Senior Management dream up stupid projects to raise their profile, start dragging everyone else into their gravity shit field. Then when you contact them to say you've cracked it they've fucked off to some other department and their replacement couldn't give a shit because it never really needed doing in the first place.

Functional stupidity is rife in many organisations.

The problem is not bullshit jobs; the problem is bullshit people.
Show Less
LibraryThing member Paul_S
It's an easy concept to sell because it's so instinctively correct - everyone hates marketers. Backed by vague handwavy data and a bunch of anecdotes and letters. Those don't make any of this true. The letters seem to all come from people who had unrewarding jobs and then found Jesus and became
Show More
hippies. Maybe there's some self-selection going on, don't you think?

There are inefficiencies in big companies (I experience it first hand) but the author's claims go too far and I'm surprised that labour theory of value is still alive and well in the 21st century. I'm also amused by the author's repeated claims that he is not a socialist but an anarchist. I think the lady does protest too much.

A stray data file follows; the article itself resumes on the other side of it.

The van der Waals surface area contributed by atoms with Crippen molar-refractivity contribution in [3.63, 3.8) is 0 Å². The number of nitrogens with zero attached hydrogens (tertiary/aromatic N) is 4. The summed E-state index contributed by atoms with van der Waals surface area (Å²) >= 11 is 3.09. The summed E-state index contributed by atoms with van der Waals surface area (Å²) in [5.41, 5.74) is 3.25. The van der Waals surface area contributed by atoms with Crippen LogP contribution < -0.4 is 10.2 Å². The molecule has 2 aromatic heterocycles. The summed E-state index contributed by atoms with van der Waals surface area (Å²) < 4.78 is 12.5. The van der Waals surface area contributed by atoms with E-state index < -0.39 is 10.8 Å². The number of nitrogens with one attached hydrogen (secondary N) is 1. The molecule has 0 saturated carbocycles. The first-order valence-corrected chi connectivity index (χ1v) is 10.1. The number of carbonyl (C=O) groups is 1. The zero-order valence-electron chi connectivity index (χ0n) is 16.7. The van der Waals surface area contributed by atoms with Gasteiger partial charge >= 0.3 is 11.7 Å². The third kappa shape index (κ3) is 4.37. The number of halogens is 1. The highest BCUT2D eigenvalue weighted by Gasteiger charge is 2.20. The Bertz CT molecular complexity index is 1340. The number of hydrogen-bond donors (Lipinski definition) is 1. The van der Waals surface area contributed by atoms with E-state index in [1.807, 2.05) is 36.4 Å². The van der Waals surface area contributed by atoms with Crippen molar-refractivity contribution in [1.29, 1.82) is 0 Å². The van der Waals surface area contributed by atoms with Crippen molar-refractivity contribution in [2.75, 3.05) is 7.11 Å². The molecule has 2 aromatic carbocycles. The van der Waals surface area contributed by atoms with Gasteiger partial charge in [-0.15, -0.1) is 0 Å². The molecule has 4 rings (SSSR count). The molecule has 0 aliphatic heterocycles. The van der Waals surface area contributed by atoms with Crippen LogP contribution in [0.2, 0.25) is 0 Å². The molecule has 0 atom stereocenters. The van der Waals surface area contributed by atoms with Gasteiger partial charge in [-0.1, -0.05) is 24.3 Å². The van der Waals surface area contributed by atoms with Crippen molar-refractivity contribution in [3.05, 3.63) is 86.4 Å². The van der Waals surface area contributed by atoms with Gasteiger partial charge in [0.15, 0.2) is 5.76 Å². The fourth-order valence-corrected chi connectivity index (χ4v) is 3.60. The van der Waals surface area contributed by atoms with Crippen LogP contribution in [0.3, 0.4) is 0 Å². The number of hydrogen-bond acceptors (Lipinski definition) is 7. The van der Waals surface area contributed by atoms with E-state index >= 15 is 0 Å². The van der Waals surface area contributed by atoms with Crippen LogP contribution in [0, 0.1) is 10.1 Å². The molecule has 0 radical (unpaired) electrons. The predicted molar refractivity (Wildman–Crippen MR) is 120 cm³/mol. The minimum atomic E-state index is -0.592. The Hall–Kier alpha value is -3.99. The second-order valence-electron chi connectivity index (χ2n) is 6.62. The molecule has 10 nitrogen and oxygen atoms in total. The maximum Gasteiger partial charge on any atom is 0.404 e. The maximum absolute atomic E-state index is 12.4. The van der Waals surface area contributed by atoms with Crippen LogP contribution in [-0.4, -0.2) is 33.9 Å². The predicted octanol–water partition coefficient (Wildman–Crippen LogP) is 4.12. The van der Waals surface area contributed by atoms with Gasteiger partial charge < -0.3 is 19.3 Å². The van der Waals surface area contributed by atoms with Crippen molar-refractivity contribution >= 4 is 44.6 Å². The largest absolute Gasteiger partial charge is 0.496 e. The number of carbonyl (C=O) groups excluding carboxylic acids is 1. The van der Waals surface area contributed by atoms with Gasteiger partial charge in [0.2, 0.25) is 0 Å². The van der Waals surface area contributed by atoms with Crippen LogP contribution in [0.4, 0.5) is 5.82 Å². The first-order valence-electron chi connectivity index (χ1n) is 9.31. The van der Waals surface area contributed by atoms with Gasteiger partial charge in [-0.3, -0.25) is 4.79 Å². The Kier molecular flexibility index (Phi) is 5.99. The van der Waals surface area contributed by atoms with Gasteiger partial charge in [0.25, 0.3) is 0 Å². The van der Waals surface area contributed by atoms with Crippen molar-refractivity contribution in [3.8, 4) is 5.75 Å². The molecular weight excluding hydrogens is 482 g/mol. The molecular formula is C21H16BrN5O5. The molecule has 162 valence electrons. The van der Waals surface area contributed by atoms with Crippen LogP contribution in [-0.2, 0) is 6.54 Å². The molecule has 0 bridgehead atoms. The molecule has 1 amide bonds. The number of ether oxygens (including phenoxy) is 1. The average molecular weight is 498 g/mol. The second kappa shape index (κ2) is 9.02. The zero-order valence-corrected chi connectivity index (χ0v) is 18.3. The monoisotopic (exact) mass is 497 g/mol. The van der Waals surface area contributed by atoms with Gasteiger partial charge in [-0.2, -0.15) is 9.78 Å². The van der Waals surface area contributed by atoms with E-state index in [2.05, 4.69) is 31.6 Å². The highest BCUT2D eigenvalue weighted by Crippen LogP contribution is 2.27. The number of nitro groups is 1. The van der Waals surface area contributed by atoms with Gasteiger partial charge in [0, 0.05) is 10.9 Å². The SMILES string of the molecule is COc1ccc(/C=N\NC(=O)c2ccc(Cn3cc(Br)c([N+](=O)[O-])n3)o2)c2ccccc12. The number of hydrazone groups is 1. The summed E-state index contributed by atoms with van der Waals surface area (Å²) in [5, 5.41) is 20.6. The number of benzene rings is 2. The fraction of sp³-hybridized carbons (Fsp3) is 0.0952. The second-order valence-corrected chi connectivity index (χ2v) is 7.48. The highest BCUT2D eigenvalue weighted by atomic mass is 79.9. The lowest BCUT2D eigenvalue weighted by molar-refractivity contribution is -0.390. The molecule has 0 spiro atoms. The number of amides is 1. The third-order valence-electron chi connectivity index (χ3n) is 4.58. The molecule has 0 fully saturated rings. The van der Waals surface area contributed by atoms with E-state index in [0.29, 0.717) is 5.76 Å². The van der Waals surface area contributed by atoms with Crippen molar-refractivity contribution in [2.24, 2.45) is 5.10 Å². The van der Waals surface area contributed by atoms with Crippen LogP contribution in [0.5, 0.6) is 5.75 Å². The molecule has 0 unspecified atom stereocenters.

Show Less
LibraryThing member the.ken.petersen
This is a fascinating look at the world of work. I am old enough to remember back to the 1970's when we were seriously told that, by the millennium, we would be working 10 to 15 hours per week. This book puts a strong case that this could have been accomplished but, that other views prevailed and
Show More
many of us now do jobs that, at least in part, are unnecessary.

The other interesting idea that the author puts into the book is that we are not living by true capitalism, but by a reformed version of feudalism. It is hard to argue the truth of this assertion.